When Brett Smith, 23, was elected president of the Elgin Community Club (ECC) last June, she became the fifth generation and seventh member of her family to hold this leadership role. The most recent family member serving as ECC president had been Brett’s mother, Rebecca, who presided in 2010.
Smith’s great-great-grandfather Markas Bartlett arrived in Elgin from Ohio in 1908, seeking the sunny, dry climate for his health. Homesteading 160 acres on Mustang Ranch Road, he sent for his wife, Nellie and daughters, Fern and Choepeta. Around 1915, the Bartletts established a guest ranch.
Fern and Choepeta both met their future husbands in the 1920s at the train station in Elgin. The Collie brothers of Tucson married the Bartlett sisters of Elgin, with Stone Collie choosing Fern, Brett’s great-grandmother, as his wife.
Fern was a schoolteacher and a music teacher and Stone was a jack of all trades. He was known as ‘Captain Stone’ even though he mustered out of the cavalry as a private. Collie managed the guest ranch started by the Bartletts, the ranch catering to wealthy clients from back east when tuberculosis was prevalent.
Many of their guests became regular customers over the years, arriving on the train for the summer from May through September for horseback riding, swimming in the pool that was later built and basking in the clean, dry air. As the business grew, the Bartletts and Collies added more acreage to the ranch, finally owning a total of 1,600 acres.
Each spring the horses were brought up from their winter ranch in Tucson, owned by the Collies, for the guests. They were herded and led up to Elgin with the help of family members. Rebecca Smith stated that her mother, Marka “was only eight years old and helped bring the horses the many miles from the Tucson ranch” at that time.
Nellie Bartlett was a founding member of the Elgin Club, a women’s-only club at that time, as an organization for the ranch women, as the men already had their all-male organizations. She took over the president’s gavel in 1934 the day after her 78th birthday. At an earlier meeting, in September 1931, the founding women asked to have a concession at the Fair in Sonoita in order to add to their building fund. The booth was set up and the concession continues to this day, 88 years later. The proceeds from the 1931 booth came to $192.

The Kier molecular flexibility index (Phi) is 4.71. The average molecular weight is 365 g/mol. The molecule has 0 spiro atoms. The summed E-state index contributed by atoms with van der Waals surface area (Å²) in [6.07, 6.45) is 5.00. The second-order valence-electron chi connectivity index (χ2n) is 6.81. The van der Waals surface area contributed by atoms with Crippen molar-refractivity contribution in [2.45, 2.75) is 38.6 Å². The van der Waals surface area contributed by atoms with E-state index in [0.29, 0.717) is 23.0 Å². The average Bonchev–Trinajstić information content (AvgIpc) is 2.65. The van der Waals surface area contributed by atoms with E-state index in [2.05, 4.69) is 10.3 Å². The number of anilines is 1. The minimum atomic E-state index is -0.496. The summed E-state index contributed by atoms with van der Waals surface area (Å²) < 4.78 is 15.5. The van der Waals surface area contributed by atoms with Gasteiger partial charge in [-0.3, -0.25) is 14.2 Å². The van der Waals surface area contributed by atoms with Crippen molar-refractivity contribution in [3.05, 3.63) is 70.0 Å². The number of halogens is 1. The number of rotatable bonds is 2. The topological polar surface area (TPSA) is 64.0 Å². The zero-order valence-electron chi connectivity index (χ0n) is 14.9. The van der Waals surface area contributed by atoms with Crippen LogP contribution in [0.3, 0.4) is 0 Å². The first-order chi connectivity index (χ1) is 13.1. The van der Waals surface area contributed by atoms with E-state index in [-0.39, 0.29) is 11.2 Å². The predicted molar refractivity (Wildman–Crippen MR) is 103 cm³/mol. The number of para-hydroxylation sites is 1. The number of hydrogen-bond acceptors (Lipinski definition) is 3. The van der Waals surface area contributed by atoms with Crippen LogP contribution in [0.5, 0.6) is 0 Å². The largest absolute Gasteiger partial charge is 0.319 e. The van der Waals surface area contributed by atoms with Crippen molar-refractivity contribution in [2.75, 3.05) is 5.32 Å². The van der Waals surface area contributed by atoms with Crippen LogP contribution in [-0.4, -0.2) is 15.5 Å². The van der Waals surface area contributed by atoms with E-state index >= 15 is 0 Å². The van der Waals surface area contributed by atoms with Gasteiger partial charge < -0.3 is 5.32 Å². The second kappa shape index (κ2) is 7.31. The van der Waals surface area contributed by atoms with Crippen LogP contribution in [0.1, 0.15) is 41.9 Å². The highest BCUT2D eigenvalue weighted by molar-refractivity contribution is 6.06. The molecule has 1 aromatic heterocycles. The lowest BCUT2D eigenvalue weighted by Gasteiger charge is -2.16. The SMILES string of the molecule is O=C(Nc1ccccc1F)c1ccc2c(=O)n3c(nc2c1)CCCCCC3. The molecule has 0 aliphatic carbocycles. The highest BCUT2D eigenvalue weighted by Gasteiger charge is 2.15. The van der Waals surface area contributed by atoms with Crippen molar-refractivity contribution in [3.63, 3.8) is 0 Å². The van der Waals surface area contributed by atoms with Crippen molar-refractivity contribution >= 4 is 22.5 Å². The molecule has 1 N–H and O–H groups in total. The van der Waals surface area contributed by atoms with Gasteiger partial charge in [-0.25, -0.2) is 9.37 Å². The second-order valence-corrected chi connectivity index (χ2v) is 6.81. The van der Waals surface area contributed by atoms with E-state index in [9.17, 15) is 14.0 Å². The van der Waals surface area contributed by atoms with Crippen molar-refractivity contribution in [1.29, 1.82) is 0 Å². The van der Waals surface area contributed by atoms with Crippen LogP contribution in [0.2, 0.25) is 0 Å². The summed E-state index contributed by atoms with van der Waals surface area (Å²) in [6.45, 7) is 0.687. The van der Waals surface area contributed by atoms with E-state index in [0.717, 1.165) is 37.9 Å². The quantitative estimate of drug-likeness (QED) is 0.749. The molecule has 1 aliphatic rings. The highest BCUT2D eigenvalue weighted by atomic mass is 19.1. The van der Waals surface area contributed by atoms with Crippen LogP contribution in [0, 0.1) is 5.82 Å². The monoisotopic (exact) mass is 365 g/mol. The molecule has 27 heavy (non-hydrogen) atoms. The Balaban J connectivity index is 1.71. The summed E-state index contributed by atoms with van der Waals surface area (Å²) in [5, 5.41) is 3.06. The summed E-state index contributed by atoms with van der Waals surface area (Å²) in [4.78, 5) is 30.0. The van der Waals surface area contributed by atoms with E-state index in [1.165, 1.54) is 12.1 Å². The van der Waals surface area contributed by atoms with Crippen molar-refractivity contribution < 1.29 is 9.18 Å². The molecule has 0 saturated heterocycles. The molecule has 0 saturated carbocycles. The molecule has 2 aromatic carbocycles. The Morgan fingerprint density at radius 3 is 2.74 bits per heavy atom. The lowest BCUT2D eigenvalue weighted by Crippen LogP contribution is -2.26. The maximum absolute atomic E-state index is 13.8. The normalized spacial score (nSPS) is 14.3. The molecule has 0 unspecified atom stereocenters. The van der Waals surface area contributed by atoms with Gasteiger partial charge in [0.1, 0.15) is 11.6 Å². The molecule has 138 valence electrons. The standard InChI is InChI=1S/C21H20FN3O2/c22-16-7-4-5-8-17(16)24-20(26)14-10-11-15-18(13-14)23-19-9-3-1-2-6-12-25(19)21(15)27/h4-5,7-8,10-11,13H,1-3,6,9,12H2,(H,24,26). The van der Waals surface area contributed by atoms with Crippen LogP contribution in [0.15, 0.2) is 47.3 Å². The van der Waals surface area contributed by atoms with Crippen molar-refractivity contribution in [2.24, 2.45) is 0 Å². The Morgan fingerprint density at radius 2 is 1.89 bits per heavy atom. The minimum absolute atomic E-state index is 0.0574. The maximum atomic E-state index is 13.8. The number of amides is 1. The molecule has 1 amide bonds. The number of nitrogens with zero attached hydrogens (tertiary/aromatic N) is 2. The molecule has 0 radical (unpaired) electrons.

Over the years, after the ECC building was completed, the Club held dances for the Civilian Conservation Corps, purchased markers and surveyed the Black Oak Cemetery, held pie suppers to provide books for the local schools, held dances with proceeds going through the years to the War Fund, the Red Cross, the American Cancer Society, the Arizona Children’s Home, and the Orphan’s Home. The ladies also sewed for ‘Bundles for Britain’ and assisted in funding the Federal Relief Teachers at the Patagonia High School. The executive committee even approved donating 50 dollars so a member could have an operation.
In 1947 the ladies decided to meet with the local Men’s Club to entertain the idea of a joint community club with equal rights for both. At the next women’s club meeting, after a proposed by-law change to the constitution had been posted for 30 days, there was a “much heated discussion and the amendment was defeated to permit men, but it was agreed that a co-use of the club facilities would be permitted.” The whole matter was tabled indefinitely. The minutes are unavailable for the ensuing period of the ECC history, but the club is now fully integrated with both sexes serving in all capacities.
The Fern Collie family established a scholarship fund that is still in existence today for two Patagonia High School seniors and the ECC still donates to various needs throughout the community.